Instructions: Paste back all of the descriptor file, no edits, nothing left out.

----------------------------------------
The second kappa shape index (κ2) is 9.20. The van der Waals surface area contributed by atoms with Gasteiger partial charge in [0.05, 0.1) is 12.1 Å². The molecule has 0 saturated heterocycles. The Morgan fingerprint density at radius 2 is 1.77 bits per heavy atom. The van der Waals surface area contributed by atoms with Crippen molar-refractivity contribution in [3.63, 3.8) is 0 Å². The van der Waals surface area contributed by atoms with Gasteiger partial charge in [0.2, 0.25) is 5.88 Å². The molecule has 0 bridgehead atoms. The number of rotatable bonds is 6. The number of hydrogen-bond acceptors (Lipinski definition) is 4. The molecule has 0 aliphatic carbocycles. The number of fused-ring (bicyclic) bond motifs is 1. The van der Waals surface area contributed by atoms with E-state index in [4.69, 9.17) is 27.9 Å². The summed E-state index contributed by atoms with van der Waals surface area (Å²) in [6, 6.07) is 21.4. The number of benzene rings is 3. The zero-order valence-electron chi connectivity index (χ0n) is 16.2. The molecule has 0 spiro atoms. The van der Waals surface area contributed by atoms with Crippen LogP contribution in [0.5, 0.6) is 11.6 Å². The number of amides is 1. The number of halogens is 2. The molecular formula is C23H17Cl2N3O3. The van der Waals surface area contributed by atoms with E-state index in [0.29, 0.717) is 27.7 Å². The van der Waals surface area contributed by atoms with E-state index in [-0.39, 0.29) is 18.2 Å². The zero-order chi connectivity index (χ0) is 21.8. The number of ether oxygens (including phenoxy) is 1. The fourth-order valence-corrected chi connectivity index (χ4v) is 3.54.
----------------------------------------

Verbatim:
The second kappa shape index (κ2) is 9.20. The van der Waals surface area contributed by atoms with Gasteiger partial charge in [0.05, 0.1) is 12.1 Å². The molecule has 0 saturated heterocycles. The Morgan fingerprint density at radius 2 is 1.77 bits per heavy atom. The van der Waals surface area contributed by atoms with Crippen molar-refractivity contribution in [3.63, 3.8) is 0 Å². The van der Waals surface area contributed by atoms with Gasteiger partial charge in [0.2, 0.25) is 5.88 Å². The molecule has 0 bridgehead atoms. The number of rotatable bonds is 6. The number of hydrogen-bond acceptors (Lipinski definition) is 4. The molecule has 0 aliphatic carbocycles. The number of fused-ring (bicyclic) bond motifs is 1. The van der Waals surface area contributed by atoms with E-state index in [4.69, 9.17) is 27.9 Å². The summed E-state index contributed by atoms with van der Waals surface area (Å²) in [6, 6.07) is 21.4. The number of benzene rings is 3. The zero-order valence-electron chi connectivity index (χ0n) is 16.2. The molecule has 0 spiro atoms. The van der Waals surface area contributed by atoms with Crippen LogP contribution in [0.5, 0.6) is 11.6 Å². The number of amides is 1. The number of halogens is 2. The molecular formula is C23H17Cl2N3O3. The van der Waals surface area contributed by atoms with E-state index in [0.29, 0.717) is 27.7 Å². The van der Waals surface area contributed by atoms with E-state index in [-0.39, 0.29) is 18.2 Å². The zero-order chi connectivity index (χ0) is 21.8. The number of ether oxygens (including phenoxy) is 1. The fourth-order valence-corrected chi connectivity index (χ4v) is 3.54.